Bloomberg School researchers advocate wide distribution of simple birthing kits that contain a sterile ground sheet, sterile blade and string for cutting and tying off the umbilical cord, and a bar of soap. (Sommer and Katz would add vitamin A.) The central difficulty, says Katz, is finding expectant mothers in isolated rural areas so you can get the kits into their hands about a month before their due dates. Plus the kits must be used properly. For example, Katz studied their application in Nepal. “[Mothers and birth attendants] used them, pretty much,” she says. “But what we found out is that the birth attendants used the soap to wash their hands after they’d delivered the infant, not before, which made sense to them—their hands were messy. But what you really want is for them to use the soap before they deliver the infant.”

Get people to stop smoking—or never start—by raising tobacco taxes.

More than 1.1 billion people in the world smoke, and 83 percent of them are in developing nations. Cigarette smoking is especially prevalent in Asia. One method for reducing tobacco use is nicotine replacement therapy, but that’s expensive, by DCP2 estimates $55 to $751 per DALY averted, depending on the country. Much cheaper is a simple alternative measure: raising taxes on tobacco products by 33 percent. That, DCPP maintains, costs only $5 to $42 per DALY averted. (The costs result from decreased tax revenue as smoking rates decline and cigarette sales drop.)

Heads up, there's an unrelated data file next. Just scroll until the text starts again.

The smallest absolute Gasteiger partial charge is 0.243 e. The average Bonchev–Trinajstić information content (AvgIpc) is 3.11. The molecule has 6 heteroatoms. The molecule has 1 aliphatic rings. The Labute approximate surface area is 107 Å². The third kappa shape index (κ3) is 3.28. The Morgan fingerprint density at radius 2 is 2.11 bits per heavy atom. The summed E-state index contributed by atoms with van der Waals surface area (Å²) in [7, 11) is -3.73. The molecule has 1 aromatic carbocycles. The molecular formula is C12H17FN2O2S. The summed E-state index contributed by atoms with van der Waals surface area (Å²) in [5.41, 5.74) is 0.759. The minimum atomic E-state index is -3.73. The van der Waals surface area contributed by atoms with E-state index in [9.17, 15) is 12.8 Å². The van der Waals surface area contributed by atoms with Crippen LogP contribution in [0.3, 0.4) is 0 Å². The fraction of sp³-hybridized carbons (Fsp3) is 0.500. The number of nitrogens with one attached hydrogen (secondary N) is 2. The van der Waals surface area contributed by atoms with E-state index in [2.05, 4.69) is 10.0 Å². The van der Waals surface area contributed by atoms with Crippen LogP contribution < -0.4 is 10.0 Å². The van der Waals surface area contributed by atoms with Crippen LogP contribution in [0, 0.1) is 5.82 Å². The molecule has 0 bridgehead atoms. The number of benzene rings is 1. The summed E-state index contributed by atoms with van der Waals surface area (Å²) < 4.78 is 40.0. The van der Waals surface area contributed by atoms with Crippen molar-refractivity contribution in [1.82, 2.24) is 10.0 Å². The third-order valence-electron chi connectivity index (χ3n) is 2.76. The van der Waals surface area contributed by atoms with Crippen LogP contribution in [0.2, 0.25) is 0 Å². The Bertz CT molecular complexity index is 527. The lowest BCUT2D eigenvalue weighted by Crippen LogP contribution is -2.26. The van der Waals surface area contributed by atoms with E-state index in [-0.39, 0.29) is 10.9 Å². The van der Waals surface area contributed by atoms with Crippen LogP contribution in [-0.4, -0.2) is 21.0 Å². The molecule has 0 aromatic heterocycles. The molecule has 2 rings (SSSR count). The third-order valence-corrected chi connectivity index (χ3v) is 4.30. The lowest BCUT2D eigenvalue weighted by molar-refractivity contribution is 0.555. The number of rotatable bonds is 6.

Sommer observes that increased taxes are especially efficient at discouraging teenagers from taking up smoking. A nicotine-addicted adult will find the additional dollar or two needed to buy cigarettes. But adolescents often can’t do that. Local laws banning smoking in public buildings, workplaces, and restaurants also work, as New York has demonstrated. (Sommer notes with approval but a bit of disbelief that Ireland has banned smoking in pubs, and even the French have made a stab at curbing smoking in cafes.) Complicating the situation is that some countries with large populations of smokers, like China and Japan, stand to lose a great deal of money in taxes and trade if millions of their citizens cease smoking. Says Sommer, “You have the minister of health [in these countries] wanting to be vigorous in trying to reduce the dramatic uptake of tobacco. But the minister of health has no money or power. The minister of trade, on the other hand, has all the money and all the power, and knows his country makes a fortune off of tobacco.” Some governments actually own stakes in tobacco companies; for example, about 50 percent of Japan Tobacco Inc., which controls 70 percent of that country’s market for cigarettes, is owned by the Japanese Finance Ministry.

Illustrations by Michael Gibbs